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An Empirical Study of Shariah Legitimacy of Islamic Banking Operations in Pakistan

Muhammad Khaleequzzaman
By Muhammad Khaleequzzaman
2 weeks ago
An Empirical Study of Sharīʿah Legitimacy of Islamic Banking Operations in Pakistan

Fatwa, Islamic banking, Maqasid, Sunnah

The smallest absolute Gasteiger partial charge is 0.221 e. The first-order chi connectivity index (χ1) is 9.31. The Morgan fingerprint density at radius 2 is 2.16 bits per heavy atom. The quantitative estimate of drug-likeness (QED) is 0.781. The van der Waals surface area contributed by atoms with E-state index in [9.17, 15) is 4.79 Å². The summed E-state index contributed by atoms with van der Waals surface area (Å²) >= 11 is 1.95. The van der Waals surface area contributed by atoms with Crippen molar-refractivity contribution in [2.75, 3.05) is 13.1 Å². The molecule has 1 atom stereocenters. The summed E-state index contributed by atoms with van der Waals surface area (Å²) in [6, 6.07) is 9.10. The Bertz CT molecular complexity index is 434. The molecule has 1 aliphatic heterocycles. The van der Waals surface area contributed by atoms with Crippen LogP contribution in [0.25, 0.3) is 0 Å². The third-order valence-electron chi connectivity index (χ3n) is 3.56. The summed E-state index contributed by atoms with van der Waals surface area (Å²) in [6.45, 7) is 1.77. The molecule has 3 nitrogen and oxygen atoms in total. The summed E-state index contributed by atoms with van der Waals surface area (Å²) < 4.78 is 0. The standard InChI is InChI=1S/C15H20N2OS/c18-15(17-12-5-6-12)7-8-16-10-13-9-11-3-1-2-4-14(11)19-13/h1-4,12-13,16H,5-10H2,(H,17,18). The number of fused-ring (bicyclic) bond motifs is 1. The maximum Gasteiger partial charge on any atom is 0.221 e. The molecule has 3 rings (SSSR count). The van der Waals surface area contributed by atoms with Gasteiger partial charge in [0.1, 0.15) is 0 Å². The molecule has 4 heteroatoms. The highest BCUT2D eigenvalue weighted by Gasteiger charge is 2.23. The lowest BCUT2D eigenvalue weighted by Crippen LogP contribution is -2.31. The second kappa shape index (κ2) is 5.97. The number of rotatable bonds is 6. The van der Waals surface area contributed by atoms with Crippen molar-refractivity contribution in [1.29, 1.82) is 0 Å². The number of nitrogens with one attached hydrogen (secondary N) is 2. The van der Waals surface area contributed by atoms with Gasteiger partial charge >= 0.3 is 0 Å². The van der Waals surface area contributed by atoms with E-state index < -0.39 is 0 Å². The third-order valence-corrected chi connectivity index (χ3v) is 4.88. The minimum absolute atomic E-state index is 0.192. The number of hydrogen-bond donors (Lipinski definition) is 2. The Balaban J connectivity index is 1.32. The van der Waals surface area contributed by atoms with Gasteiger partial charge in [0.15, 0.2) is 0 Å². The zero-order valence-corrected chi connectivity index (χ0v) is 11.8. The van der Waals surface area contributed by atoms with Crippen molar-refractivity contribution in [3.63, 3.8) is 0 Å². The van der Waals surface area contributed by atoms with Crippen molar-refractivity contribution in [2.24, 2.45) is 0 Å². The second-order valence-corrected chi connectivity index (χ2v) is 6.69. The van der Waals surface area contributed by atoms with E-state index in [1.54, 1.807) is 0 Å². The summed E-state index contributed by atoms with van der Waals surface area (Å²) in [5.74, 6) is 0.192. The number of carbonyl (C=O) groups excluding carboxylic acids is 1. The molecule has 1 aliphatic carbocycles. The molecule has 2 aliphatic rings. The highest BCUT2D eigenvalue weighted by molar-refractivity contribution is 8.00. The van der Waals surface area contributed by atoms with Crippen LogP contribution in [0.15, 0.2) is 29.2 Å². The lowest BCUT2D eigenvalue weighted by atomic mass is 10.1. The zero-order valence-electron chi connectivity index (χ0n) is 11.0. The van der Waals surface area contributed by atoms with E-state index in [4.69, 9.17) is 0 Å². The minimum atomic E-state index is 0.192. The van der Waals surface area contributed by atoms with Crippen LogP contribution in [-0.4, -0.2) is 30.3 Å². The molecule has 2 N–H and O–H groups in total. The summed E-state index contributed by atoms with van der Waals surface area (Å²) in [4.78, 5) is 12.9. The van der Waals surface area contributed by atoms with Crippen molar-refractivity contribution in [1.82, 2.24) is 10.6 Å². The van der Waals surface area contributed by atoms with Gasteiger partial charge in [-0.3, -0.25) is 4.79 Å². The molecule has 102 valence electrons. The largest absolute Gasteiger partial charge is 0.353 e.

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  1. An Empirical Study of Shar īʿah Legitimacy of Islamic Banking Operations in Pakistan Muhammad Khaleequzzaman Muhammad Tahir Mansuri Abdul Rashid Abstract The legitimacy of Islamic banking refers to the compliance with the precepts of Sharīʿah (Islamic law) of the pronouncements and their implementation, requisites of various contracts, as well as, realization of the welfare objectives. Therefore, the Islamic banks are supposed to follow the Islamic values focused to bring benefit to the society alongside the commercial motive. These distinguishing features establish identity of the Islamic banks separate from their conventional counterparts and require pursuing normative values of Islamic injunctions. The primary focus of this research is two folds: firstly, considering the legitimacy of Islamic banking practices in holistic perspective including normative concerns directed by Sharīʿah, and secondly, to gauge the perception of the customers of Islamic and conventional banks about the aforementioned approach of Sharīʿah legitimacy. The research has been commissioned by developing the constructs of Sharīʿah legitimacy through extensive review of the relevant literature. At the same time, the empirical analysis based on the opinion of 836 customers of Islamic and conventional banks in all the four provinces and the capital city of Pakistan has produced important conclusions regarding their perception about legitimacy of the Islamic banking practices. The key finding in the theoretical perspective is that the value judgements have been grossly ignored by the Islamic banks. The empirical research indicated that about half of the customers perceived Islamic banking as Sharīʿah legitimate. On overall basis, the other half viewed contrary to this or preferred to remain indifferent. There is a dire need that Islamic banks should look into the desired goals of Sharīʿah legitimacy in both contexts; the value judgement and the perception of the customers. Keywords: Islamic banking; Sharīʿah legitimacy; Maqāṣid al-Sharīʿah; Value judgment; Distributive justice. KAUJIE Classification: B4, L0, K1, N0 JEL Classification: D12, I3, M14, Z12 INTRODUCTION Accordingly, the Islamic banks, besides pursuing their business interests, ought to render the value judgements derived through maṣāliḥ (public interest at large) of the mankind. This has been emphasized by a number of research studies, for example Ahmed (2006), Laldin (2013), Dusuki and Nurdianawati ((2007), Mohammed (2008), and Ahmed (2011). Accordingly, Islamic Law dispenses justice, mercy, benefit, and wisdom. And, anything contrary to these values does not deem originating from the Law (Attia, 2007). The legitimacy of Islamic banking operations should, as such, refer to the compliance with the precepts of Sharīʿah (Islamic law), requisites of various contracts and operational processes, as well as, observance of the normative values resulting from the Islamic injunctions. The legitimacy of Islamic banking, Rosly (2006), suggests should, therefore, be perceived through maqāṣid al-Sharīʿah, alongside the commercial motivation. The literature suggests that public opinion provides important basis for legitimizing the actions of any organization as concluded by Berrone and Fosfuri (2009) and Hough and Bradford (2013). Suchman (1995) 1